Author Topic:   How to use overhangs/caves w/ terrain algorithms?
New Member
posted May 25, 2000 12:01 PM         
I was wondering if people have used other terrain characteristis like overhangs and caves in games. I am guessing that height maps can be used but you have to find a way to overlay multiple maps. Are there other terrain formats (DEM) that take into consideration other land forms? What about LOD algorigthm considerations? How would one go from a ROAM or adaptive Qtree algo to a BSP or octree algo when transitioning from outdoor to indoor terrain? Thanks, Jerry


Bryan T
posted May 26, 2000 03:49 PM            

I have not yet seen a terrain engine with LOD using caves/overhangs. Usually these features are pre-modeled objects implanted into the landscape. They often use their own LOD (several different models at different details).

Some of the work of Hoppe et. al. can maintain a continuous LOD for an arbitrary mesh, but it is neither fast, nor efficient for a game implementation.

The outdoor/indoor stuff is taken care of through different parts of the rendering engine, ie:

if (terrainVisible())


Thus the BinTriTree/QuadTree is not in the same pipeline as the BSP tree. Now, that's not to say it can't be done.. but what a chore it would be!

I could see combining a OctTree with a BinTriTree or QuadTree algorithm, they are functionally similar. Or perhaps a grid-aligned BSP that followed the lines of the BinTriTree. (Ok, just rambling now..)



posted May 26, 2000 07:37 PM         
i don't know much about programming, but i found this while searching around for digital terrain info...

page forward (~10 pages) until the title "Landscape Engine" appears.

apparently, the developer of this software uses multiple heightmaps to create subterrainian worlds.

the site also has a discussion forum that appears pretty active... hope that helps!


New Member
posted May 27, 2000 09:08 AM            
A great place for information on everything 3D or agorthmic is the algorithms e-mail list hosted at 3dgamedev.com

If you go to http://3dgamedev.com/lists/algo_list.asp
to get on the list.

The list is pretty active so I'd recommend the digest (it's easy to setup) then fire off the question, I think something called VIPM (which I think means Vertex Indpendent Progressive Meshes) might help for caves etc.
It seems to be based on the Hoppe stuff but seems to be getting faster and faster.

Hope this helps.



posted May 31, 2000 04:11 PM            
It's "View Independant Progressive Mesh", which is a bit misleading since the whole point of using a LOD scheme is view dependancy. A progressive mesh, as hoppes defines it, is a starting low LOD mesh, and a series of edge expansions (replacing one vertex with two, creating an edge between them, and adding two faces to the mesh). You create this progressive mesh by taking the original mesh and repeatedly apply the reverse of an edge expansion - an edge collapse (replacing two vertices that are the endpoints of an edge with one, deleting two faces from the mesh), using some sort of metric which collapses affect the mesh the least.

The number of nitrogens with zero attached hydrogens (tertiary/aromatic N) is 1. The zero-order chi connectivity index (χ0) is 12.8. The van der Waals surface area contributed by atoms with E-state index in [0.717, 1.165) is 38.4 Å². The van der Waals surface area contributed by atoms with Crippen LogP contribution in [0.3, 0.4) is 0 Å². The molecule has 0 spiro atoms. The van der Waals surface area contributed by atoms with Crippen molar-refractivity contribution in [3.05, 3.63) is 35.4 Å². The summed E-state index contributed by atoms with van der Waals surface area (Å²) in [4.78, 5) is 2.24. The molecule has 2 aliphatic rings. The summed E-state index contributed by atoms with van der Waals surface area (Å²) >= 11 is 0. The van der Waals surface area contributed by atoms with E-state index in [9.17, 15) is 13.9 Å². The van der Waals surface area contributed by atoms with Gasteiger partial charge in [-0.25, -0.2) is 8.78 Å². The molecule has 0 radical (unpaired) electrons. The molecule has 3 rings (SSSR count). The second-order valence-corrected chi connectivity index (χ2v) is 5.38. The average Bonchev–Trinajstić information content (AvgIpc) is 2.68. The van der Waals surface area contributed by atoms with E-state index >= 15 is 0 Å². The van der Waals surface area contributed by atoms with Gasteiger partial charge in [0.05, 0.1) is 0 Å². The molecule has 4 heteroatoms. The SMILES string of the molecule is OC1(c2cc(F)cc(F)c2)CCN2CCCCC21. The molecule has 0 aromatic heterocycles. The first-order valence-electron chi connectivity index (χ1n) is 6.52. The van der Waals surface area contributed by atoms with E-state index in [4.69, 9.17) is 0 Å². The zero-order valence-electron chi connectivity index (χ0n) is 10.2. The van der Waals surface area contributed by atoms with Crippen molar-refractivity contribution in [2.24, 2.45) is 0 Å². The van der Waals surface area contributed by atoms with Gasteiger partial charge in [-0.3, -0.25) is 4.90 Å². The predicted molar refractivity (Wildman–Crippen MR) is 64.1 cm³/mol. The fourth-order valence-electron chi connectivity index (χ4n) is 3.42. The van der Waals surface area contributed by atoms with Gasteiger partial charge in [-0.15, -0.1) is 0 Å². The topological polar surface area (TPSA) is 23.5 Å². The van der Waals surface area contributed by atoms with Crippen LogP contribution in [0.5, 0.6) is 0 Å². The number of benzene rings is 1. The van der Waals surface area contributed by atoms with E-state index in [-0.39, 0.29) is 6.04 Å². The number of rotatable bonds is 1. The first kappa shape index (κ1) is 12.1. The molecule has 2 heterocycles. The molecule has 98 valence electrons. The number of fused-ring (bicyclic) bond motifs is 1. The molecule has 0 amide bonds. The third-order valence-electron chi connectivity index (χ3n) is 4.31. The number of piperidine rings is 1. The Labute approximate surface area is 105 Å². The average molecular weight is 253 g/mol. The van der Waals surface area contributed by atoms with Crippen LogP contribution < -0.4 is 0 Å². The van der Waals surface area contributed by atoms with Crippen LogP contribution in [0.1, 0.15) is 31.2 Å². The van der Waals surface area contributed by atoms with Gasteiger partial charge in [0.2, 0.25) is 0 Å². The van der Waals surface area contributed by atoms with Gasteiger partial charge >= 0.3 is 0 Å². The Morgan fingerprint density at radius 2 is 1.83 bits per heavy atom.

A VDPM (View Dependant PM) is something Hoppes created that starts with the base mesh of a PM, and then uses various veiw dependant metrics to perform certain edge expansions. He uses a scheme to determine the value of any specific edge expansion given the current view, and another scheme to determine if that expansion is legal (each edge expansion requires certain faces and vertices to be present before they can be performed). This allows for a rather optimal mesh, taking into account view frustum, view angle, and distance from every part of the mesh - but it's very complicated, and from I've seen, not practical for game use.

VIPMs, as used in LOD schemes, are also view dependant. However, the list of expansions will always be performed in the same order (the order is the reverse of the edge collapses used to create the low LOD mesh) - only the number of expansions performed is affected by the view metrics (usually only object-camera distance is used). So you start with the low LOD mesh, and the closer it is to the camera, the more of the edge expansions you perform. This far less processer intensive than VDPMs, and also more cache friendly. It works very well for objects in the game - like characters and whatnot, but it's tricky to use with terrain. With game objects, since they are relatively small, the lod required across the entire mesh will be similar. But for large objects, which commonly have only a small portion onscreen at a time and with large variation of distance from camera across the mesh, many triangles will be wasted.

The trick to using VIPMs with terrain is to break the terrain up into a bunch of VIPMs, and somehow hide the seams between them. Not easy =]

I've implemented VIPMs for game objects, and it works pretty well from what I can tell so far. I'm still wrestling with trying to get it to work with terrain, or any sort of large scale objects, though.



posted May 31, 2000 04:14 PM            
Also, I remember it being mentioned that Drakan used multiple heightfields with LOD to create caves and overhangs. Could be wrong on that though.



New Member
posted June 04, 2000 05:11 AM            
Cheers CheshireCat,

I joined the list in the midst of a massive discussion about VIPM but I had absolutely do idea what was going on! I've read Hoppes paper(s) but that was before I'd implemented anything myself. I think I may ahve to go back to them with a bit more experience under my belt.

Thanks for the explanation.